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Embedded Development Goes Virtual

A potential pitfall for embedded developers is actually determining what silicon and what board to use. It can turn into a time and money pit.

Enter embedded Linux developer MontaVista with a potential solution: a new online test drive service for virtual problem solving.

The MontaVista Test drive acts as online virtualization lab and enables developers to see the capabilities of MontaVista Linux Professional running on specific embedded hardware configurations. MontaVista claims the new service will save money and time for both MontaVista and its users.

"It's fast because there is zero setup and zero licenses that [customers] have to manage and install," Troy Kitch, senior product manager at MontaVista Software, told InternetNews.com. "It's also very powerful because now we're eliminating the project evaluation phase so decisions can be made in days rather than months."

Kitch noted that MontaVista is seeing a lot of confusion in the market, thanks to the array of different Linux tools that users can choose from. Add to that the complexity of making sure the chosen tool actually works with a given piece of embedded hardware for a particular development project and it adds up to a potential barrier for adoption.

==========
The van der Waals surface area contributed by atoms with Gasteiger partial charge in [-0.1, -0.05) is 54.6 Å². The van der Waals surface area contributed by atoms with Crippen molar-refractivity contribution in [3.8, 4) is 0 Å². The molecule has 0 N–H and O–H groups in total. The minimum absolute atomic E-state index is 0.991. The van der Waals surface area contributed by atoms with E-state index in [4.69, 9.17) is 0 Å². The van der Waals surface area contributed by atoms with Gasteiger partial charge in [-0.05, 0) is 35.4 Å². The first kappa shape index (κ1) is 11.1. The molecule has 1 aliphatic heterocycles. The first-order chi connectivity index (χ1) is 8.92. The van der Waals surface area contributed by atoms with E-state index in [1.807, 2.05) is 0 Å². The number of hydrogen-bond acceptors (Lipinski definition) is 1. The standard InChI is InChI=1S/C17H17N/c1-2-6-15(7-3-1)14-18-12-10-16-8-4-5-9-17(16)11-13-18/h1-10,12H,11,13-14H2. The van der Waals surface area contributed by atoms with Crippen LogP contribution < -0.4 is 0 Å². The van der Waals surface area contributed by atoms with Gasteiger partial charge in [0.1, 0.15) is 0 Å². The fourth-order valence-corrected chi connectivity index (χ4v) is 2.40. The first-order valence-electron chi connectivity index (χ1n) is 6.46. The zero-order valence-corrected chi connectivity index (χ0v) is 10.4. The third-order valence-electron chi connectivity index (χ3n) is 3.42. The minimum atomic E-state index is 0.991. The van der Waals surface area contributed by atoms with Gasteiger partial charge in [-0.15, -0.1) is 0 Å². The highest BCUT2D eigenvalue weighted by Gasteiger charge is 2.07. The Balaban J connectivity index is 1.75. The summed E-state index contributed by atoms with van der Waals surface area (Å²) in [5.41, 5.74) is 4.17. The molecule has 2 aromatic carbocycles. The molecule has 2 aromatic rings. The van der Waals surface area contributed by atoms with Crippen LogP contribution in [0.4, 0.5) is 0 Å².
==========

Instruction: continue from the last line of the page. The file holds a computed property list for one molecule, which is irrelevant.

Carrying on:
"Product timelines are getting eaten away by just selecting a vendor, so customers are often reluctant to consider swapping out what they're already doing," Kitch said.

What MontaVista used to do is actually fly people out to a customer's premises to load and demonstrate MontaVista Linux for a particular piece of hardware. With the virtualized test drive online that's not necessary anymore.

MontaVista is using Virtutech's Simics virtualization technology in order to deliver the test drive.

"We are behind the scenes providing access to a board that is virtual and doesn't exist," Michel Genard, vice president of marketing at Virtutech, told InternetNews.com. " From the customer point of view the experience is just as real as if they were touching the actual hardware."

Genard noted that with Virtutech Simics, MontaVista has created a virtual board farm so customers can change boards with a click.

The latest tool isn't MontaVista's first experience with virtualization. In the current version of MontaVista Linux Professional 5, the embedded Linux vendor includes a VMware player that lets users simulate application development. But Kitch said the test drive service takes the virtualization to a different level.

"Now you have the processors, which you can simulate, which we can't do with our current environment, "Kitch said. "With VMware you don't have the broad processor and board support."

The way in which MontaVista is using virtualization for its test drive service may well also be taking virtualization to a different use case scenario than the one made popular by VMware.

"Virtualization has been popular and is gaining momentum in the datacenter and back office applications," Virtutech's Genard said. "Here it's an example of how you can apply virtualization in a different way. This is a technology that can change the way you do business."